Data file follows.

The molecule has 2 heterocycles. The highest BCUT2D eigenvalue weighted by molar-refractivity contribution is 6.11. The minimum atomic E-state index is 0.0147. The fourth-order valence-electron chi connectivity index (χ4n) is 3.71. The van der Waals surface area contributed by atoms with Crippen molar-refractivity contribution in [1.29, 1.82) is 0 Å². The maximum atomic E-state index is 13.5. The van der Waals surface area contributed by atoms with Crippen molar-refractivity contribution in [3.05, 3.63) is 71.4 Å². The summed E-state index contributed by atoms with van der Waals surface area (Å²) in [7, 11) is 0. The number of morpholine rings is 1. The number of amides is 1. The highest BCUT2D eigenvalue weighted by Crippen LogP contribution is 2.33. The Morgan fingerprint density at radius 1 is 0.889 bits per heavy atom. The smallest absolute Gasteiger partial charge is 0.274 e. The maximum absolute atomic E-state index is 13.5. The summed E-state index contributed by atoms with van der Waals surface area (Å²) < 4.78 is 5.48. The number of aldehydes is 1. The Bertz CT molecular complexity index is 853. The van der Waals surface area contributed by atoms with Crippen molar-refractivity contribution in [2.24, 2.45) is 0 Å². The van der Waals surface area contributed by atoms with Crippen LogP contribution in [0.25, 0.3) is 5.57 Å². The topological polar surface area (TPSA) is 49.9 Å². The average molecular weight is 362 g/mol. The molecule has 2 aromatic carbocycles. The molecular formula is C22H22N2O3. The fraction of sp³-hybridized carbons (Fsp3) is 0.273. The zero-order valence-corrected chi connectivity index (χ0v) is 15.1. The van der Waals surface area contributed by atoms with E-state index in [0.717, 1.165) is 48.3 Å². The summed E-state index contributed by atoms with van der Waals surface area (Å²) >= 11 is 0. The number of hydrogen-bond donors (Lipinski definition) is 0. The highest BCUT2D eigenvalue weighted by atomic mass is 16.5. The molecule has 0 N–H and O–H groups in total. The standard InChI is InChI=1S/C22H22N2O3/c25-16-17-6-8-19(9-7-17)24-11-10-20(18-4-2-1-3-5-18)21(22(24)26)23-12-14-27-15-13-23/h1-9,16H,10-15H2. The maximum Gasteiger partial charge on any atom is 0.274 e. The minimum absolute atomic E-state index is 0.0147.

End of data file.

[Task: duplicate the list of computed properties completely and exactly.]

The molecule has 2 heterocycles. The highest BCUT2D eigenvalue weighted by molar-refractivity contribution is 6.11. The minimum atomic E-state index is 0.0147. The fourth-order valence-electron chi connectivity index (χ4n) is 3.71. The van der Waals surface area contributed by atoms with Crippen molar-refractivity contribution in [1.29, 1.82) is 0 Å². The maximum atomic E-state index is 13.5. The van der Waals surface area contributed by atoms with Crippen molar-refractivity contribution in [3.05, 3.63) is 71.4 Å². The summed E-state index contributed by atoms with van der Waals surface area (Å²) in [7, 11) is 0. The number of morpholine rings is 1. The number of amides is 1. The highest BCUT2D eigenvalue weighted by Crippen LogP contribution is 2.33. The Morgan fingerprint density at radius 1 is 0.889 bits per heavy atom. The smallest absolute Gasteiger partial charge is 0.274 e. The maximum absolute atomic E-state index is 13.5. The summed E-state index contributed by atoms with van der Waals surface area (Å²) < 4.78 is 5.48. The number of aldehydes is 1. The Bertz CT molecular complexity index is 853. The van der Waals surface area contributed by atoms with Crippen molar-refractivity contribution in [2.24, 2.45) is 0 Å². The van der Waals surface area contributed by atoms with Crippen LogP contribution in [0.25, 0.3) is 5.57 Å². The topological polar surface area (TPSA) is 49.9 Å². The average molecular weight is 362 g/mol. The molecule has 2 aromatic carbocycles. The molecular formula is C22H22N2O3. The fraction of sp³-hybridized carbons (Fsp3) is 0.273. The zero-order valence-corrected chi connectivity index (χ0v) is 15.1. The van der Waals surface area contributed by atoms with E-state index in [0.717, 1.165) is 48.3 Å². The summed E-state index contributed by atoms with van der Waals surface area (Å²) >= 11 is 0. The number of hydrogen-bond donors (Lipinski definition) is 0. The highest BCUT2D eigenvalue weighted by atomic mass is 16.5. The molecule has 0 N–H and O–H groups in total. The standard InChI is InChI=1S/C22H22N2O3/c25-16-17-6-8-19(9-7-17)24-11-10-20(18-4-2-1-3-5-18)21(22(24)26)23-12-14-27-15-13-23/h1-9,16H,10-15H2. The maximum Gasteiger partial charge on any atom is 0.274 e. The minimum absolute atomic E-state index is 0.0147.